I wish retailers would more readily accept reality. I can buy a paper back for $8 in Barnes and Noble and have it immediately. I can buy the same book from Amazon for $6 and have it in 10 days. I buy books in both places and don’t really see a conflict. Just admit that the extra $2 is for convenience and stop trying to hide it.

    2. Adam says:

      Fascinating interview! If you are still looking for a bio lab in Singapore to host you, please consider contacting us.

    3. yair says:

      Im in the process of contacting manufactures for a 0.99$ gadget/toy. while i know we are in a different ballpark, i feel this interview tackles most of the problems i will face,
      thank you bonnie and phil for this great interview. i’ve learned so much.

    4. Robotblog says:

      As always, a great read, thanks.

      With the death of chumby on the way, I accept that this may mean existing devices stop working. Will there be a final firmware update released to ensure the devices aren’t reliant on servers?


      • ERock says:

        Considering Sony cloned the server architecture, I’d really like to know what’s involved with that. Perhaps an effort could be coordinated to open-source the server side of things so we could all keep the lights on.

      • xaios says:

        I too would be interested in what it would take to keep my chumby working after the death of I love my little device. That is unless someone else has another viable alternative?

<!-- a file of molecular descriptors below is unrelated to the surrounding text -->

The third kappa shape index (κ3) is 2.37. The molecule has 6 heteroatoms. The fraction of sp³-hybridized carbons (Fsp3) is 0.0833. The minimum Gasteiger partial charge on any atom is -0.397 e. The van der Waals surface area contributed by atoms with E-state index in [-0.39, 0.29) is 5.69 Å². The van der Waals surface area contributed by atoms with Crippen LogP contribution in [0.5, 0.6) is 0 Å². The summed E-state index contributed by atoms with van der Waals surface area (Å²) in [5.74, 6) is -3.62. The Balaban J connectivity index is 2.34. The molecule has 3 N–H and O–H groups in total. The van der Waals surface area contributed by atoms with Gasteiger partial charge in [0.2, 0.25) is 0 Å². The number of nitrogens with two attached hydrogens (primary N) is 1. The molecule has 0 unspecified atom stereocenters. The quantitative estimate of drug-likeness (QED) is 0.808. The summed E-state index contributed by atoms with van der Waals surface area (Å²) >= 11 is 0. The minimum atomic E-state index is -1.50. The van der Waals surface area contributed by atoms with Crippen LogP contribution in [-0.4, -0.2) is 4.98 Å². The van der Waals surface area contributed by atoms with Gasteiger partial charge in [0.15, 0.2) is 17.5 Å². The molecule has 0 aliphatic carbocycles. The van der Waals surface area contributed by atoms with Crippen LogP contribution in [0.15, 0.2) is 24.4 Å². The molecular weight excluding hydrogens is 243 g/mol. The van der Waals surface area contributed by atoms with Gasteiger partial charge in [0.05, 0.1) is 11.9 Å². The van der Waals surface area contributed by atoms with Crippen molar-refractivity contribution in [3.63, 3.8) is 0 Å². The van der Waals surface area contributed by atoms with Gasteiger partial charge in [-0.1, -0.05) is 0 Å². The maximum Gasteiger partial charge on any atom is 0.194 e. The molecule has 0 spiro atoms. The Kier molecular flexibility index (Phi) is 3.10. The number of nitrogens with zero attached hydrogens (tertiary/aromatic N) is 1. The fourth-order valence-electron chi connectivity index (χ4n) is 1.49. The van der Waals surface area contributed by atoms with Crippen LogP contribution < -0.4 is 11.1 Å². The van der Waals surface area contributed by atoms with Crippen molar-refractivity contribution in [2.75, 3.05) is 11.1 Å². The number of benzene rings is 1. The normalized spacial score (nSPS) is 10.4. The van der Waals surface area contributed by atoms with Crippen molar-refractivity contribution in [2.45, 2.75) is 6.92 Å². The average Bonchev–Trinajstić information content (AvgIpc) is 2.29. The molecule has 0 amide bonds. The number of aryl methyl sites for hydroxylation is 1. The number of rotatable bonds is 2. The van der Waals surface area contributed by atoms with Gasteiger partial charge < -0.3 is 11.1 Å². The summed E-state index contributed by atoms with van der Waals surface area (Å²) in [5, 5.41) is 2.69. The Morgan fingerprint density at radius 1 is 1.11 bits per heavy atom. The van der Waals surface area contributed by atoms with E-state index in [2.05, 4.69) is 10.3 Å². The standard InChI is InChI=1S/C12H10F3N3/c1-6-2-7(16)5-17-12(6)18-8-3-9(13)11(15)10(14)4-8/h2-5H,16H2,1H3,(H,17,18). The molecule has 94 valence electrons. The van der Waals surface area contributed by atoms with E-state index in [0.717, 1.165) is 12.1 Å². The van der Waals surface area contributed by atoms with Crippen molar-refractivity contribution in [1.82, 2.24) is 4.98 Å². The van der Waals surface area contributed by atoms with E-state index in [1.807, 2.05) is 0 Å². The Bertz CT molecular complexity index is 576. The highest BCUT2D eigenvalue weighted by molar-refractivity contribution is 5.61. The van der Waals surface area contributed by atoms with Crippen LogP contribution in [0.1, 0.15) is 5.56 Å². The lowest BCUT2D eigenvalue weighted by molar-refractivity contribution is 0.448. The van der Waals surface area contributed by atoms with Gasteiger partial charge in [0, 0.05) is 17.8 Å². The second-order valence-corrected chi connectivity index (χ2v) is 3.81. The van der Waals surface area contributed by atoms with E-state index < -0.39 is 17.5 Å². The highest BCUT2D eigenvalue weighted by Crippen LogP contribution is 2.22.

5. Roger says:

      I’m just posting to encurage you to go into biology/genetics. With your alternative background I think you can really contribute to this field.

      Along with energy, I think biology/genetics are the most important areas to do research. Solve those two, and all/most other problems goes away :)

      Best wishes for the future

      • Corwin says:

        There is actually quite a bit of hardware hacking going on in genomics/proteomics these days. I almost took a job at 454 life sciences several years ago and there was quite a lot of hardware involved in getting good high resolution nanoscale images for genome sequencing / signal processing to kill noise and so on. Another area I worked on which involved quite a bit of hardware was robotically spotted arrays to asses protein concentration / expression in cells. If you are interested in biology there is actually quite a bit of novel hardware being made for various interesting and sophisticated devices. Look around and you may well find something that merges both of your interests.

    6. Klaus says:


      you are so great.
      keep on hacking.
      I already learned a lot form you.


    7. none says:

      hi bunnie,
      your directory has been deleted off the chumby servers. could you please put your web directory linked to this blog or something with all your chumby hacks ?

      also FYI offline firmware is available for ALL chumbies :

    8. bobsz says:

      August 25th marks Chumby’s 6th Birthday. I’ve put up a “Happy Birthday” topic on the Chumby forum, and I’m hoping some folks like you can stop back by and say hello, or sign the imaginary guestbook. (Fake names are ok.) Thanks, Bob

      Topic is at:

    9. Steve says:

      I miss my Chumby! It just died…must have know the company was going under and gave out. I did manage to get a snappy brown shirt with Chumby octopus on the front. RIP CHUM!